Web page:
With issue 3 of Ei8ht this week, we’re approaching and the immediately over the hump of the midway point of the series (supposedly--I haven’t been able to find anything concrete or official saying it’s 5 issues, but that’s the number I’m hearing tossed around). After a quick expository speech about what the Meld actually is, the issue jumps into the action proper with the Tyrant and the Spear discussing the unleashing of the Scourge upon the rebel camps, hoping to save Joshua aside to teach them how to use his ship and spread their tyranny to all corners of space and time. Nila’s little brother Hari relays this message to the rebel elders, and Joshua and Nila decide to take events into their own hands.
This issue does a lot of braiding the storylines together so that the strands still exist and they point in new directions. In other words, it’s a fairly classic midpoint in a well-made structure. I’m not trying to belittle this or anything; in fact, the opposite. I think if you’re going to do a book with a high concept like Ei8ht’s color-coding, grounding it in a structure that makes sense to the majority of people opens it up as a real exercise in form, rather than willful obfuscation.
One way the issue really manages to bring things to barebones is the series’ reliance on metonymic titles, like The Spear, The Tyrant, The Scourge, etc. This is not a long series, full of nuanced villains and redeemable people, this is a comic book whose villain probably bunked with Eddie Redmayne from Jupiter Ascending in college. People, especially in the Meld, can be concepts, and that doesn’t cheapen them, or make them less threatening, but it makes it easier to talk about them.
Albuquerque’s art, as per usual, is beyond reproach in this issue. It spends most of its time in the Meld, with slight ventures into the past and the future (only the people in this book seem to be purple, i.e. the present. It seems like they’re saying that the only place the present truly exists is in the minds of people living it, and I kind of love that idea). Albuquerque does a great job of giving people dynamic expressions without them all devolving into Kirby-ish tropes of people who are always either shouting concernedly or standing silently; each character is looking down their nose at someone, or smiling but in a scared way, or acting tougher and older than they are. He has somehow mastered that elusive art of conveying entire sweeping gestures in a static panel, in this medium where truly showing someone walking through a door takes three panels. He’s got it in one.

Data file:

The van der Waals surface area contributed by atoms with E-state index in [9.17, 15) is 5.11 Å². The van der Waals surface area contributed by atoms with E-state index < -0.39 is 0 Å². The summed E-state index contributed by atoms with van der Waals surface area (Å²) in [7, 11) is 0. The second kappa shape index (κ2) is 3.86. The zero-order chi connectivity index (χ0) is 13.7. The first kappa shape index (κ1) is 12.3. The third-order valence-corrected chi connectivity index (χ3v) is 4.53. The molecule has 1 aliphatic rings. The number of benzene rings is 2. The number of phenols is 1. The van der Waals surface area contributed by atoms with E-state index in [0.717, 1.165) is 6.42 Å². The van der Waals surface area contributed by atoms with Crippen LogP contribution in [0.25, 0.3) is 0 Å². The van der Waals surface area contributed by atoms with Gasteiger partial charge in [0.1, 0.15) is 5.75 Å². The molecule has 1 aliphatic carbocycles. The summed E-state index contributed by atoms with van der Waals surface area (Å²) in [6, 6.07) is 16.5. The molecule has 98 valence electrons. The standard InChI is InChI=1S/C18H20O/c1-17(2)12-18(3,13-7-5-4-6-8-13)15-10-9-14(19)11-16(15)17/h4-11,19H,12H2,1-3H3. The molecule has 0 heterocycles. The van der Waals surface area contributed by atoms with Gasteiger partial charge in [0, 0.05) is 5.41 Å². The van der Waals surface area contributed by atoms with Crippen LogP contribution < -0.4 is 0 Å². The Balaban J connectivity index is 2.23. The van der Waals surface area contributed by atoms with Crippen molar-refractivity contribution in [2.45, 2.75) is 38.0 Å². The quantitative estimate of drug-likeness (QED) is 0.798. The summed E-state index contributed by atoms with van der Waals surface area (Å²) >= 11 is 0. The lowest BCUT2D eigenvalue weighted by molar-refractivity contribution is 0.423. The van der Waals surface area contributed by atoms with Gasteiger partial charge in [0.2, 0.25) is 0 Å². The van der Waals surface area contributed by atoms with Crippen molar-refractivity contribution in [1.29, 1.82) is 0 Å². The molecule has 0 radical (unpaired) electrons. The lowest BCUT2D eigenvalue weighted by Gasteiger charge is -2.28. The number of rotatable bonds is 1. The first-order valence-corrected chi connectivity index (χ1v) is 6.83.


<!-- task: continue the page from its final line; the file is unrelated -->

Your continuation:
My only beef with this story so far hearkens back to the well-made story structure. While I like using that as an entryway, it does allow the audience to get ahead of the story sometimes, and especially with a story about time travel and alternate dimensions, the audience desperately wants to be surprised by the author. If the audience is smarter than the author, we can pick out reveals, like who Joshua’s wife in the future is, and we can make some educated guesses as to the true identity and troubled past of the Spear. I don’t know how much of that problem comes from this book coming out monthly, where you get 30 days to come up with theories and discount them, rather than an OGN format, where you’re just along for the ride, but I think that maybe will help. Once this is collected, and you strap in for the ride, unless you have a huge problem turning off your critical brain, it is easier to pick up the pieces as you go along and figure out things as the characters do. I guess all I’m saying is I know I can’t have my cake and eat it too, but it would be kind of nice.
But that’s all a moot point, the wouldn’t-it-be-nice-if’s. Ei8ht is super fun sci-fi, illustrated by an artist at the top of his game, and with a charming script behind it. Don’t be the one who has to wait months for the trade of this one to come out.
Ei8ht #3 Story: Rafael Albuquerque & Mike Johnson Script: Mike Johnson Art & Colors: Rafael Albuquerque Letters: Nate Piekos of Blambot Publisher: Dark Horse Comics Price: $3.50 Release Date: 4/15/15 Format: Mini-Series; Print/Digital